The Light in Boston, From Both Sides

In the morning, the sun streams in through the front windows of the Boston condo. By afternoon, it has shifted to the bedroom bay window, but thanks to the gigantic mirror of the John Hancock Tower, it also pours in through the front windows again, until the leaves of Braddock Park fill in come the spring. This has always been a favorite, and fleeting, space to be – in that zone where sun pours in from both sides. Along the Southwest corridor you can actually step into spots where it feels like two suns are shining upon you at once. It’s nothing short of magical, and I’ve often stopped still in my tracks when I realize I’ve stepped into those ethereal pools of shifting light.

The photos here play with the fading light of a winter’s day, and its reflections. As the sun slowly descended, a chill crept in with the dusk. The wind picked up a bit and I pulled my coat more tightly around my chest. A dinner of pho had momentarily warmed me, but it drained quickly as I hurried along Massachusetts Avenue down to Columbus, catching the last of the day’s sunlight on the dome of the Christian Science Center.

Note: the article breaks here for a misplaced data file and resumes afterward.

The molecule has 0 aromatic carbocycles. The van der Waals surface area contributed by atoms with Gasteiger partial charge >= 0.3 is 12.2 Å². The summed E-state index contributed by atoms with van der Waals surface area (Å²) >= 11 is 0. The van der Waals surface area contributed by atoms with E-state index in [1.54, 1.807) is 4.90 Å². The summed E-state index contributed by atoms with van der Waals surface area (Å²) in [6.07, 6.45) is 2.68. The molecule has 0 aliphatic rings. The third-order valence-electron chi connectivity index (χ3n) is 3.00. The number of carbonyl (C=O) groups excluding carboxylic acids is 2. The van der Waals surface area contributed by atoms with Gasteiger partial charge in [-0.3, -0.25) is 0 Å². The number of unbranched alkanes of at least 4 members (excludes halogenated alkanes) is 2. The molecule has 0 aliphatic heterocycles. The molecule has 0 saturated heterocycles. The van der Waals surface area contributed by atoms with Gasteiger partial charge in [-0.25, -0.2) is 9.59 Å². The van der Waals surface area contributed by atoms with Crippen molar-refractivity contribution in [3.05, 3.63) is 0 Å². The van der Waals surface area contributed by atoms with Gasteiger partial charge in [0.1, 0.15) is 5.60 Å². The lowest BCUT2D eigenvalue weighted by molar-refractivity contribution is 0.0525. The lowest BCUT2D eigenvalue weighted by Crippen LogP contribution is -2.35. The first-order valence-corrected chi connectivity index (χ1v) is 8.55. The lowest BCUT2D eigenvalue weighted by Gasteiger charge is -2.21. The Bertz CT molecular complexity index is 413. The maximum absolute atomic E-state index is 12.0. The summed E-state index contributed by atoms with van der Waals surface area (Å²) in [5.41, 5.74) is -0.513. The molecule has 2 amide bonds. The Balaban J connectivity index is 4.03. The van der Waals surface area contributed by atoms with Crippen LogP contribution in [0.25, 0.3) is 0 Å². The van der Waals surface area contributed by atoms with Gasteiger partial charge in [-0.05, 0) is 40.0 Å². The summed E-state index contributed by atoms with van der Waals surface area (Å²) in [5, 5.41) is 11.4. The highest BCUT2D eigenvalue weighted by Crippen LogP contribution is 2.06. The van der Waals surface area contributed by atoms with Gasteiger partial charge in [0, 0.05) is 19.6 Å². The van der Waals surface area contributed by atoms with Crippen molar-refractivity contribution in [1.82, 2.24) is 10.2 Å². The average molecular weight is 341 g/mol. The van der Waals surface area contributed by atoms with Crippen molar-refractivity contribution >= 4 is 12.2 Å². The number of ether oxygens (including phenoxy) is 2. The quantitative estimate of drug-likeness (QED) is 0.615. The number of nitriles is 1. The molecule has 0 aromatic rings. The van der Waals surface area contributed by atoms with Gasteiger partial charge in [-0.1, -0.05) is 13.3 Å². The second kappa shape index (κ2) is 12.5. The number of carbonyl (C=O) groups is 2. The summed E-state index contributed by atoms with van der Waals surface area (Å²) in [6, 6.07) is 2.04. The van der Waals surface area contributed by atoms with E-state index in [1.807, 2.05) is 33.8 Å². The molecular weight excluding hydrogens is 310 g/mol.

This isn’t an area I typically traverse. Most errands or walks take me in the opposite direction, so it’s been at least a year – probably more – since I’ve been this far down Columbus. At the dimming of the day, there was something sad about it, about how much I had been missing.

Luke Adams Gifting Co., a new shop on that stretch of Columbus that I rarely frequent, had opened up in the last few months. They had a neat selection of unique gifts, and a nice assortment of letterpress cards. I spoke with the shop owner who said they’d only recently had a soft opening, and were offering some glass-blowing classes to get word out that they were there. I purchased a few cards and went back into the quickly-darkening afternoon.

Right next door was a coffee shop that I didn’t stop in that moment, but I will on my next trip. The old neighborhood has come a long way, and is still evolving. I have missed that – the new stores and cafes that open up a few blocks away, the excitement of trying out new things. I don’t do it when I’m in upstate New York, and not only because there are less things happening. That just means there is more to explore whenever I get back to Boston.

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